A Festive Flurry of Employment & HR News
Under the Finance Bill 2019-20 anyone involved in tax avoidance, evasion or phoenixism (when a company is liquidated, and a new company started, to avoid paying outstanding tax) will be liable for the company’s tax liabilities. Company directors will be held jointly and severally liable for outstanding tax where there is a risk that the company may have deliberately entered insolvency. The proposed legislation only allows for an appeal on the HMRC’s decision on procedural matters, and only to their own internally appointed reviewer. This would avoid the current court process entirely. Company directors need to be aware of their potential liabilities and should always seek early advice.
Business Secretary, Greg Clark, has recently informed the Cabinet that he hopes to implement several key recommendations from the Taylor Review of Modern Working Practices.
The Government also has many other plans and they are as follows:
500m Marriott International customers’ records (including payment card details, passport numbers and emails) have been compromised in a recent data breach. The advice here is that you should ensure you have effective data protection measures in place including with regard to cyber security checks and that should be covered in relevant job descriptions.
The ICO has issued >100 penalty notices to organisations that have failed to renew their data protection fees. The maximum fine for non-compliance is £4,350. If organisations still don’t pay they face further legal action. If you’re not sure whether you need to pay the fee, it is worth looking at the ICO self-assessment test online.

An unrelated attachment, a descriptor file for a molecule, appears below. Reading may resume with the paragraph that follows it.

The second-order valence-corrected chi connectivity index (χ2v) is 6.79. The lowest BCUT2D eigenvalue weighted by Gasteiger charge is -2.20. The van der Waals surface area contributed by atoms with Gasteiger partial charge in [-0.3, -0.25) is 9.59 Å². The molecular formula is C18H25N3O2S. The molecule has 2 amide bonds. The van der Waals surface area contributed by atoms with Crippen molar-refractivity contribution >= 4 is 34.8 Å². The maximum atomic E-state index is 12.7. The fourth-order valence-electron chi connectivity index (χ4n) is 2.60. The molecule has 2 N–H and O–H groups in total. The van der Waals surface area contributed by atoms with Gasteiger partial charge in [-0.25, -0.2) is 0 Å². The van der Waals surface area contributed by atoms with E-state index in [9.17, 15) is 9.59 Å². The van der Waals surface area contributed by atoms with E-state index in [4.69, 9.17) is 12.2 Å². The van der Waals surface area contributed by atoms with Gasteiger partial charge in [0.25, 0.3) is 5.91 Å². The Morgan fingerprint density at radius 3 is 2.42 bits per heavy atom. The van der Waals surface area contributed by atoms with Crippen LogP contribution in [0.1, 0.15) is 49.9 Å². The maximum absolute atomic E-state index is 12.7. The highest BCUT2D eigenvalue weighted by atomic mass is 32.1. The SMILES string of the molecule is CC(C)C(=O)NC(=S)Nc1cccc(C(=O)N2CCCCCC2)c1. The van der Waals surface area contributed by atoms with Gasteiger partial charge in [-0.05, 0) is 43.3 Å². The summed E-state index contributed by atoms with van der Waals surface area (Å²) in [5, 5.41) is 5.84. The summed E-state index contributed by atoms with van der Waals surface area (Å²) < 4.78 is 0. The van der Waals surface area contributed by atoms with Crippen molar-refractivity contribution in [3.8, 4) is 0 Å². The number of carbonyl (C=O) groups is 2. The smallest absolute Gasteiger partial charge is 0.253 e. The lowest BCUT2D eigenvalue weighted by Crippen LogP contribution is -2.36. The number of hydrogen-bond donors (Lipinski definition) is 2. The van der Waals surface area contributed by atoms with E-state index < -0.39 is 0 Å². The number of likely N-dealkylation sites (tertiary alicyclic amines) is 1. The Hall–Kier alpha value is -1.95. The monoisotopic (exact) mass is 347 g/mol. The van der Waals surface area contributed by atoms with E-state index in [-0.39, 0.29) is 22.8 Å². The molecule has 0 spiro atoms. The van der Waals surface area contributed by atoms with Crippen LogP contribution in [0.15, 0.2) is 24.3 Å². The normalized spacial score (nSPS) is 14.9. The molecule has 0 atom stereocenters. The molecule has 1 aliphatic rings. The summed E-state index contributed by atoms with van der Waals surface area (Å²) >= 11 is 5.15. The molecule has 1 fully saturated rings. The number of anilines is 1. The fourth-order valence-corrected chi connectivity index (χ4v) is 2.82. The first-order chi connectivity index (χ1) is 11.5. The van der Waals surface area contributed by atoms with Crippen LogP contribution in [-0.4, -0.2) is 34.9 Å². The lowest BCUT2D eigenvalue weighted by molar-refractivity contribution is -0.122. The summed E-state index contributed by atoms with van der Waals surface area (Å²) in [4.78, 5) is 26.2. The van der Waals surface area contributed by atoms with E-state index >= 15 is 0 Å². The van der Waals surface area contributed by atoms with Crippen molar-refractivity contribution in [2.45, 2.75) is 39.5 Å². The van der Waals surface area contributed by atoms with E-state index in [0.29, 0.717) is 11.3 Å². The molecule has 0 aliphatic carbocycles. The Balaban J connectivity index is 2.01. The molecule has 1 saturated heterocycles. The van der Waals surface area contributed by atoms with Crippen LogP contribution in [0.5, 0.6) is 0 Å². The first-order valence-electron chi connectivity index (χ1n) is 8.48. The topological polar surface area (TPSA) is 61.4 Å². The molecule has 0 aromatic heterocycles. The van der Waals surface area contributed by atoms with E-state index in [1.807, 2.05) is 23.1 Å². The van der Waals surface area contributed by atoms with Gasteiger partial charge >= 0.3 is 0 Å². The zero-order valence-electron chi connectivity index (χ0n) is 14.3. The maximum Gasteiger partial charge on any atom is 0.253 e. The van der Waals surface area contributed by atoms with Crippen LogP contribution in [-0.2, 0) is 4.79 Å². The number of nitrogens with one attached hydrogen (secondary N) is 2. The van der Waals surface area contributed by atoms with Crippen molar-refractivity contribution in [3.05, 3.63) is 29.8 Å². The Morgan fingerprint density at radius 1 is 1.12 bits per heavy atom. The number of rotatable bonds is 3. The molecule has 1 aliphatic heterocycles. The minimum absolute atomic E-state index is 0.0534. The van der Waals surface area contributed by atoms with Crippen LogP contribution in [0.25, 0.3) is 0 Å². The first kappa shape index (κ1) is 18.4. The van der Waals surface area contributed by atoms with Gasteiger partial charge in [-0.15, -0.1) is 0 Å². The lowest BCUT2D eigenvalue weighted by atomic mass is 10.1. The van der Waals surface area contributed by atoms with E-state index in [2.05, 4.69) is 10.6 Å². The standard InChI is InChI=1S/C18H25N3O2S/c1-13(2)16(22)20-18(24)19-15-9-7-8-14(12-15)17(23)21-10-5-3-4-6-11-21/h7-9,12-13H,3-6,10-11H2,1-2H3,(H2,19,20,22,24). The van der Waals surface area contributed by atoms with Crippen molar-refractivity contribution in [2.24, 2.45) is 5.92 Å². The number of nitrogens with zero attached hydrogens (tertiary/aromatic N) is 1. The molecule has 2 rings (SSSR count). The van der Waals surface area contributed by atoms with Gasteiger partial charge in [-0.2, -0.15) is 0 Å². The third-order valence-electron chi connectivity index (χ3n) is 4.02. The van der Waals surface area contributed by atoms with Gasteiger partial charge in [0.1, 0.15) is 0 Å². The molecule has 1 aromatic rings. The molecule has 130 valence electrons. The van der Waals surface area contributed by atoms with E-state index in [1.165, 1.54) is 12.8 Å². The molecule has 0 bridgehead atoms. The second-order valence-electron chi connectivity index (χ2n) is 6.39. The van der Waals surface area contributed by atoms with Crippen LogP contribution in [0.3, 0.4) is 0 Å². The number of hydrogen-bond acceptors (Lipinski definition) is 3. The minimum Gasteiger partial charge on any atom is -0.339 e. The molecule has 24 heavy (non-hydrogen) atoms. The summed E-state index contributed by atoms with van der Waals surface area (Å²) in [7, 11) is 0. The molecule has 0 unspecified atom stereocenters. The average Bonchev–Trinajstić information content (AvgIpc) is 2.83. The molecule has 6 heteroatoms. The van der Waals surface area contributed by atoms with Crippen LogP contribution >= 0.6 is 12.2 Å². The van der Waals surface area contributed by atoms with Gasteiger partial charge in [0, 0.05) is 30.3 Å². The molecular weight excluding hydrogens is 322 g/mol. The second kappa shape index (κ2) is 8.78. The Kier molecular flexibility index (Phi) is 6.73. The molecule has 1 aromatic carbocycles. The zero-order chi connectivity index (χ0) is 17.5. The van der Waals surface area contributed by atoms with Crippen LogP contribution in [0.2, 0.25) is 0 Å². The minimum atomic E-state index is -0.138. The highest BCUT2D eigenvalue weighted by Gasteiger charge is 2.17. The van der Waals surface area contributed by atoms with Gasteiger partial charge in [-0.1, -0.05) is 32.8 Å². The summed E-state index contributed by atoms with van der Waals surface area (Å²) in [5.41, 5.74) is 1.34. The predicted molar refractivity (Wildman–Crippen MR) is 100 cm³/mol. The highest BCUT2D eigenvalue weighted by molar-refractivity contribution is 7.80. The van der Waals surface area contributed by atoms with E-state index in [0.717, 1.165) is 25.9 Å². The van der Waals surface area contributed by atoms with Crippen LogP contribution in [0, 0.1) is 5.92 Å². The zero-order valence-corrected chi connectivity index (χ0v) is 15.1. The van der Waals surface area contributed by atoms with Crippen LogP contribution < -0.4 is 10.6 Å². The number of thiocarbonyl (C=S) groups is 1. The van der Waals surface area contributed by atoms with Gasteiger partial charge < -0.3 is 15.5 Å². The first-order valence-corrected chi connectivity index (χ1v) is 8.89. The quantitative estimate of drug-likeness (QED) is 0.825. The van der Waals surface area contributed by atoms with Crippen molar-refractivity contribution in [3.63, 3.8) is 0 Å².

In Jayeola v Commissioners for HMRC, an employee (“J”) raised a complaint with his employer. Whilst walking through an area without lights the employee of a contractor (G4S) shouted to J (who is of Nigerian ethnic origin and describes his skin colour as black) “It’s a good thing you’re wearing a white shirt, or I wouldn’t have seen you”. J’s employer: didn’t carry out its own investigation; was unaware of the outcome of G4S’s investigation and reason for allowing the employee to return to work; and refused J’s request that the employee be removed from the premises or at least J’s working floor. The Employment Tribunal found that J’s employer treated him less favourably due to his race (they would have granted a white employee’s request that the employee be barred from the floor/premises). J was awarded >£24k for racial discrimination.
Note: an employer can be liable for the actions of anyone acting on their behalf, not just employees. Businesses must manage the matter properly even where the relevant conduct may not relate to an employee. One must be mindful of each staff member’s status because that can have other ramifications too.
In JLT Specialty v Craven, Mr Craven (“C”) received a £500k bonus advance which was repayable if he resigned on or before 31 December 2016. The notice period was 52 weeks and notice given by C could not expire before 31 December 2016. C resigned in September 2015. JLT accepted that C’s employment would end on 1 January 2017. JLT sent further correspondence stating that C’s last day of employment was 31 December 2016 and the bonus advance must be repaid by 7 January 2017. C failed to do so. The Court of Appeal rejected an argument that JLT’s letter varied the original agreement so that C’s employment ended on 1 January 2017. Rather, both parties’ conduct was “explicable by their existing rights and obligations”. C’s employment ended on 31 December 2016 and the bonus advance was repayable in accordance with the contract.